New Financial Advisory Service Launched In North Of England-footman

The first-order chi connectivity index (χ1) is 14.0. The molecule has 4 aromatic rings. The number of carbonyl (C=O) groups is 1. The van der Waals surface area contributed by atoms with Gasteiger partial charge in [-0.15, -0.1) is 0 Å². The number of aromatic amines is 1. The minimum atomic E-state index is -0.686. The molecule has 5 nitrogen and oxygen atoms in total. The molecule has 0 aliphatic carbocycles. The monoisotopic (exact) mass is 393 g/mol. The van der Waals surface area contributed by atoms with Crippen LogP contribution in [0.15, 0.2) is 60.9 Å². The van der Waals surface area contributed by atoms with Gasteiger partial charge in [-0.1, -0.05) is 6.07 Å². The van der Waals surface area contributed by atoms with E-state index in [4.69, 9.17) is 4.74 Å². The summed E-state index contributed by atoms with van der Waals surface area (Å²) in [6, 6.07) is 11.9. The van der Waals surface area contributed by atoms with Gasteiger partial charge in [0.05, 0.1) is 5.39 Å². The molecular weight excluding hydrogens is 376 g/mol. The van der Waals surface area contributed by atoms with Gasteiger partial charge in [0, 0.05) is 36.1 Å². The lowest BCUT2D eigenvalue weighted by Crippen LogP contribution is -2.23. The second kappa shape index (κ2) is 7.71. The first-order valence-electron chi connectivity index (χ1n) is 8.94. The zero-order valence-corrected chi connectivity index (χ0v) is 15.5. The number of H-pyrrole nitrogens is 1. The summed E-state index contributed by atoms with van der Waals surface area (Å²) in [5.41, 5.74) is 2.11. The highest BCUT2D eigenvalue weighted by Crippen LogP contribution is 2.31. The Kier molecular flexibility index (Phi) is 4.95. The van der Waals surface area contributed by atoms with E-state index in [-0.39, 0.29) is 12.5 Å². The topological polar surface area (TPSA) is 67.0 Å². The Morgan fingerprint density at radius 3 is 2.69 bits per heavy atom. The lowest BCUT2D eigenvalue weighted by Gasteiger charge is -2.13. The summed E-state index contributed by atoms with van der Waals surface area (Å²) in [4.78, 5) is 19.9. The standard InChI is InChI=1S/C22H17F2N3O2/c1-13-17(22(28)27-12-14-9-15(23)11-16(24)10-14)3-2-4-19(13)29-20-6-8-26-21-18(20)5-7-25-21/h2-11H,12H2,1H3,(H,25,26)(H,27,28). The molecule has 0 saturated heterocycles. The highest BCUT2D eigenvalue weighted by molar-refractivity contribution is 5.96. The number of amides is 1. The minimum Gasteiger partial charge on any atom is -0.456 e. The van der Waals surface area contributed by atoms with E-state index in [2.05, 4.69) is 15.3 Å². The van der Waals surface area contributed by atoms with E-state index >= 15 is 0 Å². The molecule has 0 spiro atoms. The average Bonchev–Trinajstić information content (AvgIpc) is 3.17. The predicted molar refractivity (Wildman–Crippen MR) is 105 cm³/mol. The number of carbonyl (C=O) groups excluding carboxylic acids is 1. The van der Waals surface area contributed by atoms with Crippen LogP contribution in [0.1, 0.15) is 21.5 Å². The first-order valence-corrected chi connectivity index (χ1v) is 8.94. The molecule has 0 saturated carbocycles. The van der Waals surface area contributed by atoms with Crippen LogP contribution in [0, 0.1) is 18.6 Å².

UnCategorized Consumers in the north-west of England are to receive new guidance on loans and other areas of personal finance, it has emerged. Starting today (September 17th), the scheme will provide residents in the region with access to independent financial advice face-to-face, by phone or via the internet. The trial is to last for three months, will be funded by the government and run by Consumer Direct. For the duration, the project will aim to help consumers create a budget and plan their outgoings. Once over, findings from the trial will be contributed to the Independent Review into Generic Financial Advice, headed by Aegon chief executive Otto Thoresen, which looks to improve the nation’s capacity in managing their finances. In addition, it will look to supply people with the confidence to deal with loan lenders, building societies and other financial services providers. Meanwhile, those worried about their ability to manage their finances – which could include concerns on being able to pay back personal loans and credit cards – will also be able to visit Citizens Advice branches in Bolton, Barrow, Chorley and Allerdale, get information from government-run websites or call a specialist helpline. Consumers will also be guided towards other portals which will help them to make more informed choices about handling their money as part of moves to improve access to generic advice for members of the public, particularly for the financially excluded. Christine Cryne, director for Consumer Direct at the Office of Fair Trading, said: "Consumer Direct has a proven track record in providing clear, impartial and practical advice. Working together with our partners, we hope to offer callers a really useful service and provide the Thoresen Review team with some valuable research material." Meanwhile, Phil Ashcroft, head of Trading Standards at Cumbria county council, added: "Trading Standards Services in the north-west are all too well aware of the impact that bad financial decision making has on the most vulnerable in society and we are fully behind this project which has the real potential to help people make informed and considered financial decisions." As a result of such moves, an increasing number of Britons could have greater access to .petitively-priced loans. Writing in the Guardian earlier this year, former home secretary David Blunkett and Kate Green, chief executive for the Child Poverty Action Group, claimed that the government and financial service providers need to do more to help the three million adults unable to access mainstream forms of credit. The pair stated that those who are barred from such types of borrowing are forced to take out a personal loan attracting a high rate of interest, ask for financial aid from the government’s social fund or seek credit from unscrupulous lenders. As a result, it was suggested that by increasing access to .petitively-priced loans Britons will be able to develop a financial system "that enables and empowers" as it would give them greater independence in managing their money and will allow them to be able to plan their outgoings more effectively and save cash for the future. Mr Blunkett and Ms Green added that such moves would help loan lenders and other financial firms "fulfill a significant social responsibility" to the poorer sectors of society. About the Author: 相关的主题文章: